New York Times column in the form of a nonfungible token sells for over £400,000 at auction in latest sign of popularity of NFT craze
A unique digital item created from a New York Times column has sold in the form of a nonfungible token (NFT) for more than £400,000, in the latest sign of NFTs’ recent popularity.
Columnist Kevin Roose sold the item as an experiment, with proceeds going to the Neediest Cases Fund, a charity affiliated with the paper.
“I’ve decided to enter the freewheeling world of nonfungible tokens,” Roose wrote in the column.
“This is my first experiment — a column about NFTs that is, itself, being turned into an NFT and put up for auction.”
The column explains how NFTs work and describes the process of setting up the auction.
The token, which was sold on the Foundation NFT auction site, records ownership of a 14 MB graphic of the column hosted on a decentralised file hosting service.
The NFT is hosted on the Ethereum blockchain, a form of distributed ledger that can’t be modified.
Such tokens cannot be duplicated or counterfeited, making them potential collectors’ items.
Some NFTs have sold for hundreds of thousands of pounds in recent weeks, with the sale of a collection of art by the digital artist Beeple earlier this month bringing in $69 million (£50m) at a Christie’s auction.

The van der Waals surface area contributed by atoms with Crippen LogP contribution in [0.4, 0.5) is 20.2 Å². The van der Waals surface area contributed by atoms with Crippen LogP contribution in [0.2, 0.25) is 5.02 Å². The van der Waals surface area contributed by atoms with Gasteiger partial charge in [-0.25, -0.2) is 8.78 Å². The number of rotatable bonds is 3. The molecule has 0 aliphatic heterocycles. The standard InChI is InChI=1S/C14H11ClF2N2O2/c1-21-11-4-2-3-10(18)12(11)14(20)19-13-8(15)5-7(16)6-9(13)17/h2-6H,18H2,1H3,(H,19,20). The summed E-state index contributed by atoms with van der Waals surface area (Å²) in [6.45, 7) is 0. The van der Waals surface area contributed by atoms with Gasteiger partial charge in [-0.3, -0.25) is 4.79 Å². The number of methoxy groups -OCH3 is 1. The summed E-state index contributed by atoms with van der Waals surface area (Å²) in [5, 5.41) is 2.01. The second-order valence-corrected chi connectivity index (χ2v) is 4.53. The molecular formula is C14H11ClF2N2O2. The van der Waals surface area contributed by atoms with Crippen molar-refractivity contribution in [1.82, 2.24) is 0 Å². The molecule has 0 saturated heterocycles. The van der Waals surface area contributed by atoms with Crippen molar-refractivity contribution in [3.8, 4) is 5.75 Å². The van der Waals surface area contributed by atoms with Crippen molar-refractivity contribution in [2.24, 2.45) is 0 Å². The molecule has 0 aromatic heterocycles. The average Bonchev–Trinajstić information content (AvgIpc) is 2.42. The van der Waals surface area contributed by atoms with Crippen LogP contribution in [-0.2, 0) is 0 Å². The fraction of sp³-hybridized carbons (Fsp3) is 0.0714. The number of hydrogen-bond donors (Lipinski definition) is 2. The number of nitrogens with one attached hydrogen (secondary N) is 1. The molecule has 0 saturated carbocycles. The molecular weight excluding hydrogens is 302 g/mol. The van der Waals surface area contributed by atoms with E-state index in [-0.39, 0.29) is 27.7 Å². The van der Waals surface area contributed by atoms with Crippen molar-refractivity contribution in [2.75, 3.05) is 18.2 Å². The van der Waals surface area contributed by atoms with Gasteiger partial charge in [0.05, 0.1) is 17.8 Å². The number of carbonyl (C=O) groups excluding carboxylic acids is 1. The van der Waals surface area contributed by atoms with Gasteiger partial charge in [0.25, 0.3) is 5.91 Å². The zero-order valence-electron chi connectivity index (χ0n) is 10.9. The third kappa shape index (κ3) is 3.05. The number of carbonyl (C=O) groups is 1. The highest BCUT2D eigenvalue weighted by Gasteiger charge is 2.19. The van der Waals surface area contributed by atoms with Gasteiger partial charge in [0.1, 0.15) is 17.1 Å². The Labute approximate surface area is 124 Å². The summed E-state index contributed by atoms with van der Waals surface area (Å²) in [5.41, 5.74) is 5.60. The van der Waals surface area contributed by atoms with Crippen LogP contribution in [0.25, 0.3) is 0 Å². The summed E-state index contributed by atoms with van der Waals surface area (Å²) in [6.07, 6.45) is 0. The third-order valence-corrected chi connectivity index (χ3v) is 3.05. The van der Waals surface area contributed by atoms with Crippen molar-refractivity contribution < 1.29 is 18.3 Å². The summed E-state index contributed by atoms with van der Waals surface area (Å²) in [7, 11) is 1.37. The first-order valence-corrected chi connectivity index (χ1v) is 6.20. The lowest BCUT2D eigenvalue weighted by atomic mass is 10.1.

Also this month, Twitter chief executive Jack Dorsey sold his first-ever tweet in the form of an NFT for some £2m.
The Times auction attracted more than 30 bids, with the winning bid being 350 Ether, a digital currency, being worth around £424,000 at the time.
The bid was offered by an NFT collector using the handle Farzin, with the username @3fmusic, who appeared to be an avid collector of NFT art.
Other items in the user’s Foundation collection included an image of a dejected-looking Kermit the Frog, titled “The result of 2020”, and an image of a cartoon mushroom sitting on a log, titled “Mushy’s Midafternoon Nap”, as well as numerous other surreal or psychedelic images.
The Times is offering the purchaser other perks including a congratulatory voice memo by the host of a podcast produced by the paper and the option of appearing in a follow-up article about the sale.